An unfinished Work (1/3)

April 24th, 1920 is the day of the Mother’s final arrival to Pondicherry. This day is among the four days observed as a Darshan day among devotees and disciples of Sri Aurobindo and the Mother. The Mother reveals that this day marks the tangible sign of a decisive victory over the adverse forces. Quite naturally a question arises about the nature of this victory that the Mother speaks about. But to understand the full import of this we have to go back into time, not just a hundred years back but perhaps a few thousand years back.

The battle with the adverse forces is not something new. Mystic and spiritual literature is full of it. The two major epics in India, the Ramayana and the Mahabharata are centred around the battle between ‘good’ and ‘evil’.  The Vedic seers also speak about the constant obstructions that the Rishi meets during his Godward journey for which he invokes the help of the gods. Countless stories in the Puranas and the Tantra speak about the Divine Powers battling against the daityas. Even the Avataras are not spared this battle. The calm, benign and compassionate Buddha, the benevolent Christ too had to face their inner and outer struggle and opposition against a host of forces that would not allow them to fulfil their mission and work. Essentially then, these are the adverse forces that try everything from inflicting psychological states such as depression and despair that paralyse our will and faith to physical illnesses and attacks by human representatives of these forces to prevent the advent and growth of Light in a human being and upon earth.

Even though each of these battles has done something for the earth, the decisive victory has yet to come. That would mean not just the killing of one or two or more demons but liberating mankind from their influence. That is the challenging task. Even after all the demons are killed by Lord Rama the tendency remains and shows up in his own kingdom in the form of suspicion raised by a washerman thereby casting aspersions on the embodied Divine Mother, Sita. Even after an entire clan of evil-doers are slain in the Mahabharata war, the tendency remains and raises its head in the form of arrogance and egoistic pride in the very clan of Sri Krishna leading to another wave of destruction and another work of the Divine half-done. The great adversary continues to rule over men’s hearts creating one instrument after another thereby delaying the ultimate victory. An ultimate victory would mean a drying up of the very roots of evil in its own den. Mere cleansing of the human representatives will not be enough.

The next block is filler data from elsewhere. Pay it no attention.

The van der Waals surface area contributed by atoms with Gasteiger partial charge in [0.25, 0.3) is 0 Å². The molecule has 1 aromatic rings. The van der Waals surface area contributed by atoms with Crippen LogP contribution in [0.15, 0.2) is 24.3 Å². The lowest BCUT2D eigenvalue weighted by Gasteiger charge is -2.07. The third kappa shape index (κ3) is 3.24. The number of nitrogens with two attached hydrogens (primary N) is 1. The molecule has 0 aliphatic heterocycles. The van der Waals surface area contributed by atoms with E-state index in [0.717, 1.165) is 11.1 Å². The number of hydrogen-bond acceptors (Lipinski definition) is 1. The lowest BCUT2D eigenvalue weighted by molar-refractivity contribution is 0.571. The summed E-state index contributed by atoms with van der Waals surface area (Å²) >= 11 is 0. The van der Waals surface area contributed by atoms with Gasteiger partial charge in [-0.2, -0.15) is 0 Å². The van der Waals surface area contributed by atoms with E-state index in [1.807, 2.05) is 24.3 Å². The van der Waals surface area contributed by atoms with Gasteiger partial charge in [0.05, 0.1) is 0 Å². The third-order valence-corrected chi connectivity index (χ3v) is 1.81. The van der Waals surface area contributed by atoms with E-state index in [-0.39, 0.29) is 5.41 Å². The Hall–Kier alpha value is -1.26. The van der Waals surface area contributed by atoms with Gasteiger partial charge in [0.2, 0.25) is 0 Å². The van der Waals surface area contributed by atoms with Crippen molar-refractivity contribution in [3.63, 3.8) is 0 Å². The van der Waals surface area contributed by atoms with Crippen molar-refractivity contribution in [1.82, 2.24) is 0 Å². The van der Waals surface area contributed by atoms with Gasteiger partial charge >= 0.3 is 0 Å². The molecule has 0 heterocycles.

It is this unfinished work that has been undertaken by Sri Aurobindo and the Mother, a work that they have been engaged with through many a births and under different forms and names. In practical terms this means the dissolution or the conversion of the Asura that holds humanity in its sway. What this Asura is unwilling to concede is a divine life upon earth. Therefore this conversion or dissolution only means that whatever inner experiences we may have, whatever number of human beings may escape the dark net and dissolve into nirvana, the earth remains still in their grip. Unlike the soul which is a descent from Above, matter and man’s physical nature is the result of an emergence from below. Since all our material life and everything based upon it has its foundations gripped by the darkness, the Inconscient  below this field of forces are completely under the control of the Asuras whose names are Darkness, Unconsciousness, Falsehood and Death. The bond between soul and matter is thereby always strange and uneasy. One descends from Above and is conscious of itself and of the Lord. The other ascends from below and is unconscious or half conscious of itself and the Lord who dwells within it. Yet they have been brought together by the secret evolutionary Force so that this other too may become fully conscious of the Lord and thereby be uplifted and redeemed. For here too, in earth and matter is also hidden the same Divine Force and must one day emerge fully into the earthly play, thereby uplifting our imperfect instruments and this mortal bodily sheath into a divine and glorious body, a befitting robe of the human soul, a perfect and harmonious marriage between matter and soul.

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